ORLANDO, Fla. (AP) _Walt Disney World has lifted the last of its mask requirements, meaning face coverings will be optional for visitors at all locations on the central Florida Disney property.

The rule change was posted Tuesday on Disney’s website. Masks are still recommended, though not required, for guests who are not fully vaccinated in indoor locations and enclosed transportation.

In February, the park made face coverings optional for fully vaccinated visitors in all indoor and outdoor locations, with the exception of enclosed transportation, such as the resort’s monorail, buses and the resort’s sky gondola. The new rule change removes the transportation exception, as well as the requirement to be vaccinated.

VIRUS OUTBREAK-JAPAN

Fourth dose vaccine approved in Japan

TOKYO (AP) — Japan’s health ministry has approved Novavax’s COVID-19 vaccine, and people could start getting the shots by late May.

The approval Tuesday gives Japan a fourth vaccine against the coronavirus and comes as an omicron subvariant is leading a resurgence of infections.

Novavax is a protein vaccine, while Japan has mainly used the mRNA vaccines from Pfizer and Moderna. Health Minister Shigeyuki Goto said Novavax adds variety to people’s choices and could appeal to those hesitant to get the vaccines designed with newer technologies.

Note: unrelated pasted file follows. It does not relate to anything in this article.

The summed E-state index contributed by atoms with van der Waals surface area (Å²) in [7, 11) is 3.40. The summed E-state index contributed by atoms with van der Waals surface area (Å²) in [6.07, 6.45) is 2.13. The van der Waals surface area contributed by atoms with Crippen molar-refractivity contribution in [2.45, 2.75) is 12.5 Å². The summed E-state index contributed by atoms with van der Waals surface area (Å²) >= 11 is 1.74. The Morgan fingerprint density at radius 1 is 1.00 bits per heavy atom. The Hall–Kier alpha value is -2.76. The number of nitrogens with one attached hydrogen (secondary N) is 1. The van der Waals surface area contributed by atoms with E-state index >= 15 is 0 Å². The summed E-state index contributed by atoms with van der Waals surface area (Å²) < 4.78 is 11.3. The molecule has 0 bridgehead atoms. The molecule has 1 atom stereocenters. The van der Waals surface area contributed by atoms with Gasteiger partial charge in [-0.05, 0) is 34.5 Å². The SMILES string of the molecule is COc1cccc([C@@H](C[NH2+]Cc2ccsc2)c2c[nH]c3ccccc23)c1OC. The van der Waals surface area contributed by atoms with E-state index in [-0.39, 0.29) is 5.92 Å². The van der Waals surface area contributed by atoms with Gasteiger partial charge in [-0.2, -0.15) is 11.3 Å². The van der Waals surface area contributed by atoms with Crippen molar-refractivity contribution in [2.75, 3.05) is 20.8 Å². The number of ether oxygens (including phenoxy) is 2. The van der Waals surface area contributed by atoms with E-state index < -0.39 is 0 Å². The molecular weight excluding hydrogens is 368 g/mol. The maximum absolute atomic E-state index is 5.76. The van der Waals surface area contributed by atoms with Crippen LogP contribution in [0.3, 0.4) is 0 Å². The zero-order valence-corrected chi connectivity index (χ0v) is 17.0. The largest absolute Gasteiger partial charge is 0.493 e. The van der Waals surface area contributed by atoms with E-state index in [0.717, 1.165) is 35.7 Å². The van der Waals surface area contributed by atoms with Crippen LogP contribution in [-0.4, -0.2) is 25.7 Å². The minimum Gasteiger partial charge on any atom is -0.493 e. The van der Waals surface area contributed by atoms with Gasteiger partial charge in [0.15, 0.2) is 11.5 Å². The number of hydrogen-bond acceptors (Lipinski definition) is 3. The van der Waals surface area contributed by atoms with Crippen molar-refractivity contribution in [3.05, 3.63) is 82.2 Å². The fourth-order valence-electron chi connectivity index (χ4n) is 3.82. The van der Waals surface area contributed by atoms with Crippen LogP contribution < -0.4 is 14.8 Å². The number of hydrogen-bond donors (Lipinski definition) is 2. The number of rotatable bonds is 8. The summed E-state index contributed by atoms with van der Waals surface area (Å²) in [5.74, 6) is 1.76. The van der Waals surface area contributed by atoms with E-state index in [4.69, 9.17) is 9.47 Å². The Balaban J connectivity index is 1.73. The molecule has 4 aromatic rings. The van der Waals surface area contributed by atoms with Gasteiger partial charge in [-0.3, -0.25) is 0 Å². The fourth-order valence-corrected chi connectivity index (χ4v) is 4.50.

Less than 50% of Japan’s population has received booster shots. The health ministry approved AstraZeneca’s vaccine earlier, but it is rarely used. Japan instead has donated those doses to other countries.

JAPAN-TRADE

Japan logs trade deficit in March on weak yen, pricey oil

UNDATED (AP) — Japan is reporting a much bigger than expected trade deficit for March as a weaker yen and high oil prices pushed costs of imports sharply higher.

Preliminary customs figures show exports rose nearly 24% and imports surged 33%. For the fiscal year ending in March, the trade deficit widened to a seven year high of about $42 billion.

The Japanese yen has weakened against the dollar as the Federal Reserve has begun raising interest rates to tamp down inflation that is at 40-year highs. Japan also is paying more for imports as the war in Ukraine plus rising demand from economies recovering from the pandemic push prices of oil and other commodities higher.